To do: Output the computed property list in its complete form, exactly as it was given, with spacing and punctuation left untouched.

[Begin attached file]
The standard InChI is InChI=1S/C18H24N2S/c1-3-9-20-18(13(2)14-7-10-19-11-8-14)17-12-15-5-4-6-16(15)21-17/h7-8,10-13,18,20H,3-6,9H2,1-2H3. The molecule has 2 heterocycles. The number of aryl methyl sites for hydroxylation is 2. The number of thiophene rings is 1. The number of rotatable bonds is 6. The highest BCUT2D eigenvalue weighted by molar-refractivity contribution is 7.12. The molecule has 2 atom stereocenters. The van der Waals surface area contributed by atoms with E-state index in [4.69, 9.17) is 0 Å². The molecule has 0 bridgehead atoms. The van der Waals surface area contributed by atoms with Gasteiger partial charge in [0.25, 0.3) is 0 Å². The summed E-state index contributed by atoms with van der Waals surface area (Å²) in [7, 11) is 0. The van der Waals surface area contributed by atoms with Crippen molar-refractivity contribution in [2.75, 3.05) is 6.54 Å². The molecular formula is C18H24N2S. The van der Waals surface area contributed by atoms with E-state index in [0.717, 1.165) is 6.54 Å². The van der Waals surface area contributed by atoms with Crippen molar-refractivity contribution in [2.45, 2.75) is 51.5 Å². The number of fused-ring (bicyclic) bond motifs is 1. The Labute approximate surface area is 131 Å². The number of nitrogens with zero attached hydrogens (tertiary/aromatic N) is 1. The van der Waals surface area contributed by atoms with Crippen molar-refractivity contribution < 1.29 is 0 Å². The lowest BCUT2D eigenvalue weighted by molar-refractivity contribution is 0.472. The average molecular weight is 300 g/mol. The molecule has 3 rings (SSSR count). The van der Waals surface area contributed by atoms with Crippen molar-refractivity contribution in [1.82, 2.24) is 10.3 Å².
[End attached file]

The standard InChI is InChI=1S/C18H24N2S/c1-3-9-20-18(13(2)14-7-10-19-11-8-14)17-12-15-5-4-6-16(15)21-17/h7-8,10-13,18,20H,3-6,9H2,1-2H3. The molecule has 2 heterocycles. The number of aryl methyl sites for hydroxylation is 2. The number of thiophene rings is 1. The number of rotatable bonds is 6. The highest BCUT2D eigenvalue weighted by molar-refractivity contribution is 7.12. The molecule has 2 atom stereocenters. The van der Waals surface area contributed by atoms with E-state index in [4.69, 9.17) is 0 Å². The molecule has 0 bridgehead atoms. The van der Waals surface area contributed by atoms with Gasteiger partial charge in [0.25, 0.3) is 0 Å². The summed E-state index contributed by atoms with van der Waals surface area (Å²) in [7, 11) is 0. The van der Waals surface area contributed by atoms with Crippen molar-refractivity contribution in [2.75, 3.05) is 6.54 Å². The molecular formula is C18H24N2S. The van der Waals surface area contributed by atoms with E-state index in [0.717, 1.165) is 6.54 Å². The van der Waals surface area contributed by atoms with Crippen molar-refractivity contribution in [2.45, 2.75) is 51.5 Å². The number of fused-ring (bicyclic) bond motifs is 1. The Labute approximate surface area is 131 Å². The number of nitrogens with zero attached hydrogens (tertiary/aromatic N) is 1. The van der Waals surface area contributed by atoms with Crippen molar-refractivity contribution < 1.29 is 0 Å². The lowest BCUT2D eigenvalue weighted by molar-refractivity contribution is 0.472. The average molecular weight is 300 g/mol. The molecule has 3 rings (SSSR count). The van der Waals surface area contributed by atoms with Crippen molar-refractivity contribution in [1.82, 2.24) is 10.3 Å².